For Hermès, the story of exceptional watches often begins with a design. The Vagues et Coquillages (Waves and Shells) motif was initially dreamt up by Pierre Marie for a bath towel. It now founds fresh scope for expression in gold and gives life to a pocket-watch cover protecting three unique creations: Arceau Pocket Vagues et Coquillages. Two of them are crafted in white gold – with a Grand Feu enamel iris or Prussian blue dial – while the third is made of rose gold with a “Hawk’s eye” toned enamel dial.

To unleash the magic of the cover, featuring an exquisite lacework of waves and shells, the master engraver begins the meticulous work of engraving with a previously openworked gold plate.

A first polishing is done using various erasers and wooden pegs, each increasingly softer as any remaining marks and rough patches gradually vanish. Once the surface of the gold is perfectly smooth, the artisan can move on to the engraving per se. The process begins with the waves, creating depth effects formed by shapes cleverly alternating between raised and hollowed surfaces. Then come the shells, which are individually traced with the scorper and feature polished and satin-brushed rounded finishes that play with the light. The centre of the cover is then hammered to give it a delightful curve and instil a sense of volume, thus further enhancing the graphic impact of the engraving adorning the rim of the cover. Tirelessly refining a wealth of tiny lines, the artisan creates tiny interwoven V shapes resembling a magnificent gold-thread embroidery.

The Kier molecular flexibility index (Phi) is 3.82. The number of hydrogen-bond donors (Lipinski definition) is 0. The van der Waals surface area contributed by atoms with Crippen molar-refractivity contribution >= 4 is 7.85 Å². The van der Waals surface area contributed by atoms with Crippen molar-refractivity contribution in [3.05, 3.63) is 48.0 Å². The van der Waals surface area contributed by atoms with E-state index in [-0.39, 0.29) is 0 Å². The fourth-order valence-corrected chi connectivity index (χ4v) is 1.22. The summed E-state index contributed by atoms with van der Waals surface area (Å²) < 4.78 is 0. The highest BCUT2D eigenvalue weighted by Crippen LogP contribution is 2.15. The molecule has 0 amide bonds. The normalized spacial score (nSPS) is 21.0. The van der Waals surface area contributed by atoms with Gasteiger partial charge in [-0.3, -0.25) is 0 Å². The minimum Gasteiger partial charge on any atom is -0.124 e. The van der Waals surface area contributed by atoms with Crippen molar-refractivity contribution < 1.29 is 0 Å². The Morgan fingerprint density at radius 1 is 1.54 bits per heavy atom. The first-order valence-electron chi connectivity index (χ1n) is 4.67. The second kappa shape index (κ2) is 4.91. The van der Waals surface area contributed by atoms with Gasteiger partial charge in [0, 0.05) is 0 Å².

Hermès Arceau Pocket Vagues et Coquillages

Arceau Pocket Vagues et Coquillages. © Hermès

Throughout the process, from modelling the waves to the fine border, the artisan carefully safeguards the parts already crafted in order to protect them from any accidental scratching. Once the cover is considered perfect right the way through to the smallest details, a final polishing is done to reveal its full radiance.

When the engraved cover of the Arceau Pocket Vagues et Coquillages opens, it reveals a dial staging another form of artistic craftsmanship particularly cherished by Hermès: that of Grand Feu enamelling. A series of firings in a furnace heated to more than 800°C will endow each of the three dials with a specific colour, thereby rendering each of them truly one of a kind.